The battered rupee breached the 70 mark against the US dollar for the first time ever on Tuesday. After posting its weakest ever loss of Rs. 1.09 against the US dollar on Monday, the rupee strengthened by 23 paise in early trade on Tuesday.
However, at about 10:30 am, the rupee hit an all-time low of 70.1 per dollar and extended it to 70.09, as concerns about Turkey's economic woes persisted. Analysts expect the rupee to fall further to below 70 per dollar.
In yet another attack on Prime Minister Narendra Modi, Congress chief Rahul Gandhi on Tuesday said that the national currency has given a ''no confidence to the Supreme Leader'', hours after Rupee plunged to 70.08 - the lowest-ever - against the mighty US Dollar.
The Congress chief took to Twitter and tweeted, ''The Indian #Rupee just gave the Supreme Leader, a vote of NO confidence, crashing to a historic low. Listen to the Supreme Leader's master class on economics in this video, where he explains why the Rupee is tanking.''
The remarks from the Congress president came after the Indian Rupee crashed to a historic new low against the mighty US dollar on Tuesday amid fears over a rise in global protectionist measures, along with a strong US economy.
The Rupee, however, recovered by a fraction at Rs 69.98. Around 11 am, the rupee plunged to 70.08 - lowest-ever - against the greenback.
However, soon afterwards, the Reserve Bank of India (RBI) reportedly intervened to curb the decline in rupee.
The intervention aided the rupee to stabilise just a tad below 70 to a USD at 69.98 around 11.05 am.
"The fear of a rise in global protectionist measures along with a strong US economy pulled the Indian rupee lower to 70.08 during intra-day," said Anindya Banerjee, Deputy Vice President for Currency and Interest Rates with Kotak Securities.
Banerjee predicted an immediate range from Rs 69 to Rs 71 per US dollar. At 1.40 pm, the rupee stood at 69.855 to a US dollar.
The government, on its part, blamed "external factors" for the rupee's fall to an all-time low against the US dollar and said there is nothing to worry.
Economic Affairs Secretary Subhash Chander Garg said external factors may ease going forward.
"Rupee is depreciating due to external factors," he said. There is "nothing at this stage to worry," he added.Here are 10 things to know about rupee's crash on Tuesday:
- The rupee crashed to all-time low of 70.09 against the US dollar, reported news agency Press Trust of India.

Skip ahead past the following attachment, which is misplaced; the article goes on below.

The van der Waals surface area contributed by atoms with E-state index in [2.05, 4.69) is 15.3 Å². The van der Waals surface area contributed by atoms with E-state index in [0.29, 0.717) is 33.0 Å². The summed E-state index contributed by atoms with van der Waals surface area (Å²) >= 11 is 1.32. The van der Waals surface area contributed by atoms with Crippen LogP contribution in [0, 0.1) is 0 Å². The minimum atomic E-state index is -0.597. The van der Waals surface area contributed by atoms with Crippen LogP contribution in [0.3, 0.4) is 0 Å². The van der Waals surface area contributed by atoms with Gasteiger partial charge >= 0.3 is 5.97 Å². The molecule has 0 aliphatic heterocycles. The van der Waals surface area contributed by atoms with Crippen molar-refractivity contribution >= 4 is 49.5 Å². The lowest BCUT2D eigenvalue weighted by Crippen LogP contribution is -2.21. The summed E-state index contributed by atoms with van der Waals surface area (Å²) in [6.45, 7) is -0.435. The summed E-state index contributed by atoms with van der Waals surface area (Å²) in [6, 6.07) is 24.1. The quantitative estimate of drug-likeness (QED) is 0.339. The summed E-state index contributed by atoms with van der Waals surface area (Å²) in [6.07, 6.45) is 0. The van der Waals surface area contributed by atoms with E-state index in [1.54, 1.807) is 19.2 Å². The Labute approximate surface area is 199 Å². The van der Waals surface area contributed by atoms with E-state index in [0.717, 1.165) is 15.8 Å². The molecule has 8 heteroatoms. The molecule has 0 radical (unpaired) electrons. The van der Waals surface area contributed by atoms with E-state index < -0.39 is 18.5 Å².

- However, economic affairs secretary Subhash Chander Garg said later that the fall in rupee was due to external factors and there was no need to worry at this stage."As currencies of other economies are also depreciating, intervention by the Reserve Bank of India (RBI), by selling dollars in the country, will not help much at this stage for stabilising the rupee. Even if the rupee falls to 80, it will not be a concern provided all other currencies depreciate," he was quoted as saying in a Reuters report.
- The 10-year benchmark bond yield inched up to 7.82 per cent after staying muted in early trade.
- "Panic demand of dollars from importers and strength in the dollar index pulled the rupee today. Also, intervention from Reserve Bank of India (RBI) is very limited in the forex market," said Rushabh Maru, Research Analyst, Anand Rathi Share and Stock Brokers.
- In early trade, the rupee traded at 69.68 against the US dollar after retail inflation fell to 9-month low of 4.17 per cent in July on declining vegetable prices which may prompt the RBI to pause interest rate hike in its next monetary policy review.
- "Given the prevailing risk aversion in the global markets, we don't rule out that the rupee will briefly cross 70/dollar before retracing to 69/dollar levels," said Aditi Nayar, principal economist at credit ratings agency ICRA.
- The falling rupee, which has so far lost over 8 per cent this year, has pushed up prices of imported items such as petroleum products, commodities, electronics and engineering equipment.
- The Turkish lira has weakened 45 per cent against the dollar this year.
- Analysts say the crisis has been a long time coming and reflects Turkey's refusal to raise interest rates to curb double-digit inflation and cool an overheated economy. President Tayyip Erdogan has said that Turkey is the target of an economic war, denying that economic fundamentals were behind the lira weakness.
- Meanwhile, a weaker rupee strengthened IT stocks. All 10 stocks of the Nifty IT index traded in the green at 11:24 am. The Sensex traded at 37,799.66, up 154.76 points or 0.41 per cent and the Nifty50 was at 11,408.40, with a gain of 52.65 points or 0.46 per cent.